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ALL THAT YOU NEED TO KNOW ABOUT “RCT”.


ALL THAT YOU NEED TO KNOW ABOUT “RCT”.

This term ‘RCT’ has instilled more fear in people than any other dental procedure. We very often get to hear that it is a dreadful experience, it is very very painful, they dig and drill the tooth, Pain lasts for over many weeks to days, so on and so forth.
Well, let us help you understand this RCT or Root canal therapy.

What is a ‘RCT’ ? To answer this we must first take a look at your tooth itself.

The human teeth is made up of ENAMEL, DENTINE, and PULP. The outer hard and rigid structure is called ENAMEL that surrounds “DENTINE ” which is also hard in nature and makes up the bulk of tooth structure. Dentine consists of small fluid filled tubules (Dentinal tubules) that extends from the inner most pulp chamber (that houses the pulp tissue) to the enamel. PULP is present in the central portion of the tooth and consist of connective tissue with cells blood vessels ,nerves , lymphatics etc.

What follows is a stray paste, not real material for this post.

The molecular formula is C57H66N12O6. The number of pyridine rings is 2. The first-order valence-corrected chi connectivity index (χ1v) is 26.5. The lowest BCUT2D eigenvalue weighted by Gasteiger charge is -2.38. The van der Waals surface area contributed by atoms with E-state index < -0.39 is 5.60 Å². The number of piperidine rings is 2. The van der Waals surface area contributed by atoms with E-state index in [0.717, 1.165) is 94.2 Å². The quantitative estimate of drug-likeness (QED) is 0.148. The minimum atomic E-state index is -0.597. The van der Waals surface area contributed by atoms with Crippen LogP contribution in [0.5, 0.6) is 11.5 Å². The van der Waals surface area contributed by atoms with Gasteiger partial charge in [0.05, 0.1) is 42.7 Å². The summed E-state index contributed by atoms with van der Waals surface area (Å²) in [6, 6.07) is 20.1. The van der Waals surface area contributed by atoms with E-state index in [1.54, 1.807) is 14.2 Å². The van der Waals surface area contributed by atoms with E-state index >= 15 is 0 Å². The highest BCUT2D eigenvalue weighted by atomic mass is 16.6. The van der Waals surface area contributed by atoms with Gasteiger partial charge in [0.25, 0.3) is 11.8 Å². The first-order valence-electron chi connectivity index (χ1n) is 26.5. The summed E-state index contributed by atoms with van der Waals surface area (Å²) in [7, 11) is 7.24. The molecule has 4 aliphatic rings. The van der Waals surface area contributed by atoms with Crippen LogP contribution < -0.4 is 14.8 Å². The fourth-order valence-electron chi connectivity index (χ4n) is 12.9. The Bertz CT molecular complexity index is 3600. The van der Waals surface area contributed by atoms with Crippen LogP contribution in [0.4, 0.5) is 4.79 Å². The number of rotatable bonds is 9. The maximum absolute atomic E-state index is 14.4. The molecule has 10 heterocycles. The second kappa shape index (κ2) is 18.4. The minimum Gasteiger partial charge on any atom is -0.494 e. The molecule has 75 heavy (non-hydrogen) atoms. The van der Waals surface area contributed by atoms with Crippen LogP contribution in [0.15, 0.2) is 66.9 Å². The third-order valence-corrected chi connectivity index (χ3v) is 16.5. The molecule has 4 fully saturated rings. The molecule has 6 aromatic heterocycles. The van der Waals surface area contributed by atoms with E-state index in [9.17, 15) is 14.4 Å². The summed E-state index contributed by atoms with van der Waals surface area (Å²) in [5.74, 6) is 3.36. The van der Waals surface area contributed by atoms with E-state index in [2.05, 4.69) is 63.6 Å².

PULP is many ways is like the heart of the tooth. It is protected from the microbial rich oral environment by Enamel and Dentine. Pulp can be divided in to 2 parts.

  1. One that is in the portion of the tooth that extends in to the mouth covered by enamel and dentine. Also referred to as coronal pulp. Coronal pulp exists in Pulp chamber
  2. The other is housed in the root. The Radicular pulp. This part exists in the portion of the tooth called Root canal. (Does it ring a bell?)

When tooth decay progresses unchecked and breaches the enamel and dentin barrier , it leads to inflammation of the dental pulp. This is an extremely painful experience and requires immediate dental treatment ( Emergency dental care).

The only way to treat a tooth in such a situation is to remove the dental pulp with all its blood vessels and nerve connections. The procedure of removing both the coronal pulp and radicular pulp is called Root canal therapy.

ROOT CANAL THERAPY or RCT , comes under the purview of Endodontics. And typically a specialist who is an endodontist or a dentist trained adequately to perform RCT , can do RCT!

Now that we have established what is RCT , lets move ahead and answer what is done during the procedure. lets break it down for you.